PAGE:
Forget keys – Ola Smart Lock Uses a Fingerprint Sensor
Keys are so 20th century, right? Even using your phone to open a door seems kind of outdated. So how about using your fingerprint instead?
That’s the thinking behind Ola, promising to be the work’s first key-less and phone-less Bluetooth-enabled fingerprint smart lock. It works remarkably simply. All you have to do is place your fingerprint directly on the handle and the door will unlock. There’s no need to struggle to swipe a key-card, or place your entire hand on something – it just works. Pretty much every “smart” lock that’s hit the market in the past couple years has been designed to work with your smartphone and to use either a Bluetooth or WI-Fi connection to determine when you’ve come within range of the door, which then unlocks. In theory, it’s not a half-bad idea, but in practice, it leaves a bit to be desired. Wireless connections between lock and phone are often slow to establish, and sometimes just flat-out don’t work, which isn’t exactly the most convenient thing in the world when you’re trying to get into your house or apartment. Wouldn’t it be nice if you didn’t have to fiddle with keys or phones at all?
Developed by a Beijing-based company, Ola is a Bluetooth- enabled entry lock with a fingerprint scanner built right into its handle. While it does have a dedicated app-duh, it’s a smart lock-its role is fairly limited beyond the initial setup process. Ola’s developers say you don’t need the phone once you’ve scanned your lock’s unique QR code and registered your fingerprint; you can unlock your door in less than a second by simply touching the sensor.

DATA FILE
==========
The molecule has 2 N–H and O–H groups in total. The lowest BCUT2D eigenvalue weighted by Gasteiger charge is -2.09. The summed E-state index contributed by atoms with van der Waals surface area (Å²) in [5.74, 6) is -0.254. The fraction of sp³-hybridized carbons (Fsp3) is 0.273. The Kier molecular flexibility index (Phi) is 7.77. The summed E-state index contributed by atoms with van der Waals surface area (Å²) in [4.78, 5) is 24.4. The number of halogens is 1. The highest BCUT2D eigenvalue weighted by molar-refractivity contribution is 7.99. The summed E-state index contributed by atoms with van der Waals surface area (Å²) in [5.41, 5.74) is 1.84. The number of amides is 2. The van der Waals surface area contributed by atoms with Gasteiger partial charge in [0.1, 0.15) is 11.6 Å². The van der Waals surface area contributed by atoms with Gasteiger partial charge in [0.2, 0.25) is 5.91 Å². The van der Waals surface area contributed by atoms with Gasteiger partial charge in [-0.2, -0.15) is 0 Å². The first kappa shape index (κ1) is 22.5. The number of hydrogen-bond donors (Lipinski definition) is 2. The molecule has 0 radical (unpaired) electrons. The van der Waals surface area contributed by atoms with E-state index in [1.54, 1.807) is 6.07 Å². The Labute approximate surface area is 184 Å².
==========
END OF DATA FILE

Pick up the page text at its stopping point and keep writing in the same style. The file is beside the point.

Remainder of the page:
Why this matters: Nearly every established brand-and quite a few newcomers-have entered this rapidly growing market, each with its own idea about how a smart lock should function. Some locks require you to take out your phone and tap an on-screen button to unlock your door, others are equipped with a proximity sensor for hands-free entry, and still others rely on keypads on the lock itself. The problem with these existing approaches is their reliance on either smartphones-things that are known to be forgotten on occasion, run out of juice, and even become lost-or the users’ ability to memorize a passcode. Ola bucks that trend with a solution that seems to be both convenient and remarkably simple.
The app isn’t entirely useless, though. It too can be used for unlocking if that’s what you want. But why would anyone buying this lock want to go through the whole rigmarole of taking out the phone, ensuring Bluetooth is on, firing up the app, and tapping madly to gain entry?
Well, let’s not overlook the need to grant access to family, friends and other visitors every now and then. You can generate temporary keys for them using the app, allowing them to unlock your door via Bluetooth.
Ola is a complete lock, and not an add-on for your existing setup, and will be available in both mortise and latch-bolt variants. It has a capacitive touch fingerprint sensor (developed by the Swedish company Fingerprint Cards) that uses a radio frequency signal to scan sub-dermal fingerprint patterns. For added security, the scanned fingerprints are stored only inside Ola. There are four AA batteries that should last you 2-3 years; but should they die on you all of a sudden, there’s a backup set that can be activated with a single button. And if that too fails, there’s a micro-USB port for powering the unit from an external battery. It’s simple to use and very secure, thanks to there being no chance of lock bumping or lock picking. You can use the Ola app to set up temporary keys for your friends and family too, adding to the convenience and security factor.